The Council's overwhelming acceptance of the first chapter of the schema on liturgy was a truly revolutionary step, though the fact is only slowly beginning to dawn on observers here. An article by the noted Benedictine professor of Liturgy, Father Cipriano Vagaggini, published in L'Osservatore Romano for December 8, spells out the significance of the principles established in this conciliar document.
The Church's sacramental and prayer life is now acknowledged to be at the very heart of all its activities. It is the substance of the Catholic faith in action. Hence there can be no question of depriving the people of their proper part in the Mass and sacraments—and that participation means an intimate sharing of these ceremonies and sacred actions.
In seminaries and schools
there must be a new reorientation designed to make the students at once both liturgicaland pastoral-minded. In each country, or cultural area, the local episcopate is to determine how much national custom or native tradition can be legitimately utilized in the Church's ceremonies, while preserving of course the .basic meaning and structure of the Mass and sacraments, and referring to the Holy See for final directions.
This implicitly establishes the principle of the collegiality of the episcopate as a complement to the pope's position as primate, and recognizes the responsibility of episcopal conferences or groupings as units in dealing with the Holy rather and the Church. The question of the use of Latin in the Western Church is thereby reduced to a matter of minor importance; although it was on this point that the fathersin-opposition, at the beginning, chose to make their stand.
It is known here that when the Secretary General of the Council saw Fr. Vagaggini's article, he was outraged. For use had been made of material covered by the secrecy of the Council, and it had not been cleared through him. He was informed however that clearance had been obtained through the Cardinal Secretary of State, the article having been "inspired" by an editor of L'Os.servatore Romano on word from above.
The Council has had a decided effect on the collective consciousness of the bishops themselves. The entire episcopate has begun to realize what is implied by its collegial character. It has begun to see itself in the mirror of its true catholicity or universality. As Pope John said on December 8. "Each man must feel in his heart the beat of his brother's heart. [In the Council] there was thus need for a realization of diverse experiences. for an exchange of reflections, and a mutual encouragement in our pa st or a 1 apostolate."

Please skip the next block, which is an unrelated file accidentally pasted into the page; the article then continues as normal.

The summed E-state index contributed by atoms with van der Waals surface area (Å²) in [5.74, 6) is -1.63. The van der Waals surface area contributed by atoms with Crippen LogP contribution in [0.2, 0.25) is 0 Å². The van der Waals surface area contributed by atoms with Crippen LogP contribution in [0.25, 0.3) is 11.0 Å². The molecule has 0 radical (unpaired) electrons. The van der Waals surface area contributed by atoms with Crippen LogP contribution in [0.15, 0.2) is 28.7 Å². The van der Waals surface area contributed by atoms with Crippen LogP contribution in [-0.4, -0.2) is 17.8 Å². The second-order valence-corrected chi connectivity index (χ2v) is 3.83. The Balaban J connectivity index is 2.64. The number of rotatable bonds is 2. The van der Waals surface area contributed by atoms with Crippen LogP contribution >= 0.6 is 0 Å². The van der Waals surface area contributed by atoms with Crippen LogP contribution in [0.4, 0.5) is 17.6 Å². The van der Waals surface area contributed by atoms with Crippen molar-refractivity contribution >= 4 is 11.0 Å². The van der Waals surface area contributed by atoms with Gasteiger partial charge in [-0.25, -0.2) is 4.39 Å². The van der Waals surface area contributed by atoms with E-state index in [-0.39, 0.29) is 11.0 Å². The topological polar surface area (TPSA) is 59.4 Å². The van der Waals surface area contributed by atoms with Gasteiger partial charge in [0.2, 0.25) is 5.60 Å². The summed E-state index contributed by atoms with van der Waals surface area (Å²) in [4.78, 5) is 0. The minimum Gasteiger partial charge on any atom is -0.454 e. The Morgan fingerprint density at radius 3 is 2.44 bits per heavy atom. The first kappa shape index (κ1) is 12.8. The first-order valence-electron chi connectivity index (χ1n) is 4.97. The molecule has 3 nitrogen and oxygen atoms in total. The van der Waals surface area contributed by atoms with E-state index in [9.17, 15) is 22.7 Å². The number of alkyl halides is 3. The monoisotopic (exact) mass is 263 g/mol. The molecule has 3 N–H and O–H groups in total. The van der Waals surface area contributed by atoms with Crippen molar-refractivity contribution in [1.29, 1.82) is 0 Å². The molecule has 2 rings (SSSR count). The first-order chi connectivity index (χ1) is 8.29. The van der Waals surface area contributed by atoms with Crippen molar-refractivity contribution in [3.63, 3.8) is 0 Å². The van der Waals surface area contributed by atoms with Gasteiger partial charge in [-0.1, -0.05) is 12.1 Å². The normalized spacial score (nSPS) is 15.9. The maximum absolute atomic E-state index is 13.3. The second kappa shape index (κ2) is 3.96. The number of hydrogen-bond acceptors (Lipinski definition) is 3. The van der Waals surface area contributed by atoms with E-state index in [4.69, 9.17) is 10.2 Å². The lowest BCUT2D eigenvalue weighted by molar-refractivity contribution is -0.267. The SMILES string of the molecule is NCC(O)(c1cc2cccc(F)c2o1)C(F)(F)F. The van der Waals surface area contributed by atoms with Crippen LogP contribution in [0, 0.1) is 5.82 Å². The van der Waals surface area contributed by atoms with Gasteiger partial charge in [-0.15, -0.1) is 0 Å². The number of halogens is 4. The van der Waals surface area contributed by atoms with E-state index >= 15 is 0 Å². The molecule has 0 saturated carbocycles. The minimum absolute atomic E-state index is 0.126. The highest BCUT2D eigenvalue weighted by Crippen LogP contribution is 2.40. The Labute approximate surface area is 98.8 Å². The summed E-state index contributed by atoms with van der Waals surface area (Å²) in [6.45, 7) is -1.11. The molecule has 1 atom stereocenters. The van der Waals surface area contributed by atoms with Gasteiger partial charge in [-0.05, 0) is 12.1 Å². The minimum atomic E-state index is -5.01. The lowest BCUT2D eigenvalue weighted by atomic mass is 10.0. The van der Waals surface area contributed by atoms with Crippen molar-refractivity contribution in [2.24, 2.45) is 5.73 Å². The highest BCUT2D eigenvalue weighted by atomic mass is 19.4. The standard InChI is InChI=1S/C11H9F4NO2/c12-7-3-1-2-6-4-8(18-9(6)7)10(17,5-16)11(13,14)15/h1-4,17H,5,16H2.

The bishops have begun to understand that it is not sufficient to await passively for a charismatic inspiration, or to repeat the formulas of the scholastic manuals. They must take cognizance of the fact that they arc the free instruments used by the Holy Spirit as the proponents of the faith in their divine mission. and that they are given an immense task which they must accept with humility and courage. They had no right to think, in coming to the Council. as Bishop Sheen observed in a sermon to the journalists, that a Council made up of 3,000 fallible bishops would become infallible without excruciating effort.
On thing is certain. The Bishops quickly realized the full significance of their responsibility and of their liberty. On December 8 Pope John told them: "These providential debates have brought out the truth and have let the whole world see the holy liberty of the children of God such as it is embodied in the Church."
What was also evident is that there are no true heresies menacing the Church today other than fear of speaking the plain truth.
As R. gouquette points out in Etudes (Jan., 1963, p. 110) the serious theological opposition to the Council's accomplishments thus far came mainly from men who are devoted to the Church and its traditions, but who have unfortunately come to identify the present Roman Curial systern with the divine right of the papacy. They believed themselves in some way of sharing in papal infallibility. It is said of one noted Jesuit theologian that he had his first doubt about infallibility the day he discovered that the reigning pontiff disagreed with one of his opinions.
As regards the Council, these men seem to forget that the episcopate in session in a Council is an instrument of the Holy Spirit. It is thus that an American ecclesiologist, in a ponderous attempt to defend his good friend Cardinal Ottaviani from the "drum-fire of journalistic attacks against the cardinal" . . . in articles "remarkably alike for inaccuracy of observation and for pure malevolence" that arc to be found in "the Italian communist press, Time ...Newsweek." etc., fails himself to distinguish between the Cardinal's function as Secretary of the Holy Office and his position in the Council as a bishop and as chairman of the Theological Commission.